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Root Canal FAQs

woman talking to her dentist in Lakeville about root canals

Contrary to what movies and TV shows would have you believe, root canals are nothing to fear. Thanks to modern dental technology, this procedure is fairly straightforward and it shouldn’t hurt any more than it does to get a cavity filling. Still, misinformation easily persists about root canal therapy, and your dentist in Lakeville is here to set the record straight. Below, we’ve answered many of the most frequently asked questions we get about root canals. Don’t be afraid to call us directly if you need additional clarification.

How Long Does It Take to Recover from a Root Canal?

Your recovery timeline will be influenced by the state of your oral and overall health, so it can vary. With that being said, most patients feel well enough to return to their normal activities the following day. You can expect some residual soreness and/or swelling for a few days afterward, but this should be temporary and manageable.

Why Do I Need a Root Canal If My Tooth Doesn’t Hurt?

Pain is a common sign that you need a root canal in Lakeville, but it’s definitely not the only one. It’s possible for decay or infection to damage the nerves inside of the tooth to the point where they cannot register pain anymore. At that point, the tooth wouldn’t hurt, but it could still be in danger of being irreparably damaged and needing extraction.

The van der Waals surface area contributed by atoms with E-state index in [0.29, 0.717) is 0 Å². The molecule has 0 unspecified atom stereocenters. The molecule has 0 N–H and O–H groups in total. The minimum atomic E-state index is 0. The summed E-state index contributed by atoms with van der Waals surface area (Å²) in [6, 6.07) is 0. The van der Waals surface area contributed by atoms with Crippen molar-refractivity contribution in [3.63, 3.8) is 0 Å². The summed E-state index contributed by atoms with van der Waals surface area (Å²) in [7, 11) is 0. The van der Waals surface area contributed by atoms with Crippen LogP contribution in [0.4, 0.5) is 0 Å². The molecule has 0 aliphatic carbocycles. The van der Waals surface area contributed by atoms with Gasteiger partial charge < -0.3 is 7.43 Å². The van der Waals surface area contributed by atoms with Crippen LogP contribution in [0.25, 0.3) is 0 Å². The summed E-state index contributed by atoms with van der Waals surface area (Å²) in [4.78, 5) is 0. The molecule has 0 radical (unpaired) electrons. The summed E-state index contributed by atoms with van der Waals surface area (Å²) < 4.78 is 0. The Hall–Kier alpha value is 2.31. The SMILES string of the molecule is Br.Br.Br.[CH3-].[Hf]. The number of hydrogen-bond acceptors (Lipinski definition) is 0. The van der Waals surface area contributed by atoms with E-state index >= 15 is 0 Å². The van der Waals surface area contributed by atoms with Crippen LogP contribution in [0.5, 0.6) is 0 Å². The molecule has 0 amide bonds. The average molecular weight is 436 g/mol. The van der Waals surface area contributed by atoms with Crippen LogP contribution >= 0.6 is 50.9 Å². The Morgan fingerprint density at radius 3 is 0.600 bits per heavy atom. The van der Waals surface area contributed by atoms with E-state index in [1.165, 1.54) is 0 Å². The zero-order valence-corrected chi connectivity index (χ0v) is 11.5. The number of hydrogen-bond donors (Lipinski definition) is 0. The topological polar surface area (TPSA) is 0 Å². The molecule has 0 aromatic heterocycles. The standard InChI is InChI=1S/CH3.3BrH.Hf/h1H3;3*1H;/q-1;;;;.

Our team doesn’t recommend root canals lightly; if we suggest getting one, it means your tooth could be at serious risk otherwise, even if it’s not currently in pain.

How Long Can I Put Off Getting a Root Canal?

We understand that you may be nervous to schedule a root canal, even if your tooth is currently hurting. After all, this procedure has a scary reputation. However, waiting too long can have severe consequences. Root canal therapy is the last option for saving a damaged or decayed tooth before it has to be removed entirely; not completing this treatment quickly enough could end up costing you your tooth. Then, you’d have to deal with having a gap in your grin, as well as the costs of replacing a missing tooth. The infection in your mouth might even spread to other areas of your body and cause all sorts of overall health problems.

For these reasons, it’s best to schedule your root canal promptly after we recommend it.

Can I Take Antibiotics Instead of Getting a Root Canal?

As simple as it would be to merely take antibiotic pills, they unfortunately don’t work on tooth infections. Oral antibiotics work by traveling through the bloodstream to target bacterial infection. However, the pulp of the tooth is inaccessible via the bloodstream, rendering these antibiotics useless. The only way to target the tooth infection directly is to perform a root canal.